6 cloves garlic, finely minced

1 cup low-sodium chicken stock

Kosher salt

Freshly ground black pepper

3/4 cup freshly grated Parmesan cheese, plus more for topping individual servings


Trim the stem end of the Brussels sprouts and remove any yellow or spotted outer leaves. Shred the Brussels sprouts (the easiest way to do this is in your food processor, but you can also slice each sprout into 1/16 inch slices and separate them into pieces) and place in a medium bowl until ready to saute.

In a pan, melt the butter with the oil over medium heat and swirl to coat the pan. Add the garlic and saute until soft but not brown, about two minutes. Add the Brussels sprouts and saute until green and crisp-tender, about three minutes. Increase heat to high and add chicken stock. Stir to combine, and cook for two minutes more. Season with salt and pepper. Remove from heat and stir in Parmesan cheese. Serve individual portions and top with more Parmesan cheese. Serve immediately. Enjoy!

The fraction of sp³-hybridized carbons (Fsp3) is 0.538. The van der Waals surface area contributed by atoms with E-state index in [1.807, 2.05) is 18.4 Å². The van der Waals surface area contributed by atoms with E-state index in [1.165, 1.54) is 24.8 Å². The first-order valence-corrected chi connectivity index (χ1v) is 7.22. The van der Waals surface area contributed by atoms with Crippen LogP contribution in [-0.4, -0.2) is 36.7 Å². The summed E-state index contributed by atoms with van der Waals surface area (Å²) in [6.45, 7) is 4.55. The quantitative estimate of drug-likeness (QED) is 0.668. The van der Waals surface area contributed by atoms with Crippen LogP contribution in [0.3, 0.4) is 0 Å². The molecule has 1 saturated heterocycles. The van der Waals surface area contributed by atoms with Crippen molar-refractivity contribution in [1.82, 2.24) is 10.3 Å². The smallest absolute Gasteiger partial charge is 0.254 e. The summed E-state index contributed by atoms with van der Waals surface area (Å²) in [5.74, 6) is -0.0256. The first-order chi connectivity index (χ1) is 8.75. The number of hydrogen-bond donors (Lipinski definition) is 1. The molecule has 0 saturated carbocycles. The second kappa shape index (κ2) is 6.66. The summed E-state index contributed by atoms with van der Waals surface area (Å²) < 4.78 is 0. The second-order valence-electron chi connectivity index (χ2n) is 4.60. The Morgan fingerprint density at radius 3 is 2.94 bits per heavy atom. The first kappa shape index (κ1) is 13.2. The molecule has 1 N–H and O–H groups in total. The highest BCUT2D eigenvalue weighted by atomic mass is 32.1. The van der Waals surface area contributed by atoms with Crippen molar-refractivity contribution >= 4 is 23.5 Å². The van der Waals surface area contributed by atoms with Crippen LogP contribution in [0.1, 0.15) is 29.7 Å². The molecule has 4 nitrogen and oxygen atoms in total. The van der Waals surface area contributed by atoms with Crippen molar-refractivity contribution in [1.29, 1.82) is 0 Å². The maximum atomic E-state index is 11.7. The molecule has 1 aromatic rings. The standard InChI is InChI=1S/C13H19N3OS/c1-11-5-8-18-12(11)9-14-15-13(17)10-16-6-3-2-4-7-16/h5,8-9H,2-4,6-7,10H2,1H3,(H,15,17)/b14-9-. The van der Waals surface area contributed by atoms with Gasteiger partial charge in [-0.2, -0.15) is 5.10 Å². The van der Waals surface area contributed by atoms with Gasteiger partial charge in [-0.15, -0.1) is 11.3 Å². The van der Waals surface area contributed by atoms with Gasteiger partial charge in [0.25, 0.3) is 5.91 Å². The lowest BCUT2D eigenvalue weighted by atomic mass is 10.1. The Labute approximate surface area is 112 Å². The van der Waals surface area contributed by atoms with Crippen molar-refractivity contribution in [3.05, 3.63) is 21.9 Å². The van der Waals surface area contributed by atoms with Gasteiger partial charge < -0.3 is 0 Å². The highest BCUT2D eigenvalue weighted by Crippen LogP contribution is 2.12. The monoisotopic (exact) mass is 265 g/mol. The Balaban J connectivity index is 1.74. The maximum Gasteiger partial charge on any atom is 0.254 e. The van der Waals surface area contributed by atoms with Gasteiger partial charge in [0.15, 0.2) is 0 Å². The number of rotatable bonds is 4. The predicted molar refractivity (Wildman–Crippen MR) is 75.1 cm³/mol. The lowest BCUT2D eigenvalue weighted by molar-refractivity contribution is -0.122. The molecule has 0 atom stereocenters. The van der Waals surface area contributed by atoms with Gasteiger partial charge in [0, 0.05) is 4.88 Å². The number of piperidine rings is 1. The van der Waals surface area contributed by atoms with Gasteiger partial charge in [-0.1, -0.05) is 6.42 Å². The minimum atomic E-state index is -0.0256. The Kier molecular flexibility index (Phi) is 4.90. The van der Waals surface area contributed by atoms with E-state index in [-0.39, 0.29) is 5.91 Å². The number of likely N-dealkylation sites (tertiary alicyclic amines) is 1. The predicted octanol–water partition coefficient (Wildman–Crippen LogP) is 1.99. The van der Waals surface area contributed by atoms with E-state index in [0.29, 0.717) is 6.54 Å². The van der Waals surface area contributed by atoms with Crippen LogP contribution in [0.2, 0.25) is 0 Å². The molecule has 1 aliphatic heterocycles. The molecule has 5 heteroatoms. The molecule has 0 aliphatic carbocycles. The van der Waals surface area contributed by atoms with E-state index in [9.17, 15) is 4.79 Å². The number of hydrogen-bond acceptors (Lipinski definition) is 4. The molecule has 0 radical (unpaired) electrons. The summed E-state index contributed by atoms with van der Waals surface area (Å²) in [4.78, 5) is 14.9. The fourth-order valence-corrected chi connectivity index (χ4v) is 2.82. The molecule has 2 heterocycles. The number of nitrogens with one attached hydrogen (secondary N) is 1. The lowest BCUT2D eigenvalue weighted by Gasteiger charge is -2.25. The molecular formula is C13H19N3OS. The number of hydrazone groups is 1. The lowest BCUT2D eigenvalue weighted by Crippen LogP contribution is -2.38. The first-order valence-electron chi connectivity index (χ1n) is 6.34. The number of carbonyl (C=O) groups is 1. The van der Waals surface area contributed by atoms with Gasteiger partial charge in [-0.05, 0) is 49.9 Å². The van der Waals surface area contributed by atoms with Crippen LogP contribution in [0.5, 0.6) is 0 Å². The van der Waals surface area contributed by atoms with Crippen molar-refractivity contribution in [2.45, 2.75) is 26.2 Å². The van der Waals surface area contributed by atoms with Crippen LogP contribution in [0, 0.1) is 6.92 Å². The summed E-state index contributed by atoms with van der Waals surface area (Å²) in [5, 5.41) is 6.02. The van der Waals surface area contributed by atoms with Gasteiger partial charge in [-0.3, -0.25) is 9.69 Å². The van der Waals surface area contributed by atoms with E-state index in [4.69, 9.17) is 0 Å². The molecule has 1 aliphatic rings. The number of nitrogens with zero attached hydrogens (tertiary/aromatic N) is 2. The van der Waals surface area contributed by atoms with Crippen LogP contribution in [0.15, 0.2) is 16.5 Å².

Pumpkin Roll

Pumpkin roll is something that we’ve enjoyed for many years. Our grandparents used to own a home in Central Pennsylvania, and our Grandmom used to buy pumpkin rolls from an Amish farmer’s market that was located nearby. Also, a good family friend of ours who babysat for us when we were little often brought a delicious homemade pumpkin roll over on special occasions and holidays. We both can agree that pumpkin roll is one of our favorite desserts, because of its sentimental value and delicious taste. It’s extremely simple to make, which is a nice bonus. The cake literally takes under ten minutes to whip up, fifteen minutes to cook, and an hour to cool. All that’s needed is a super quick cream cheese filling and a quick roll-up and it’s done!

We served ours with a scoop of Trader Joe’s Pecan Pie Ice Cream (tasty, but probably not as good as a homemade variety that we are now inspired to make. Plus, the pumpkin roll was way better than the ice cream) and it made for a tasty treat. This is an ideal Thanksgiving dessert, mostly because it’s easy to make (it can be made in advance and frozen, then thawed before serving) and incorporates the lovely fall flavors of pumpkin and spices. And who can resist the cream cheese filling?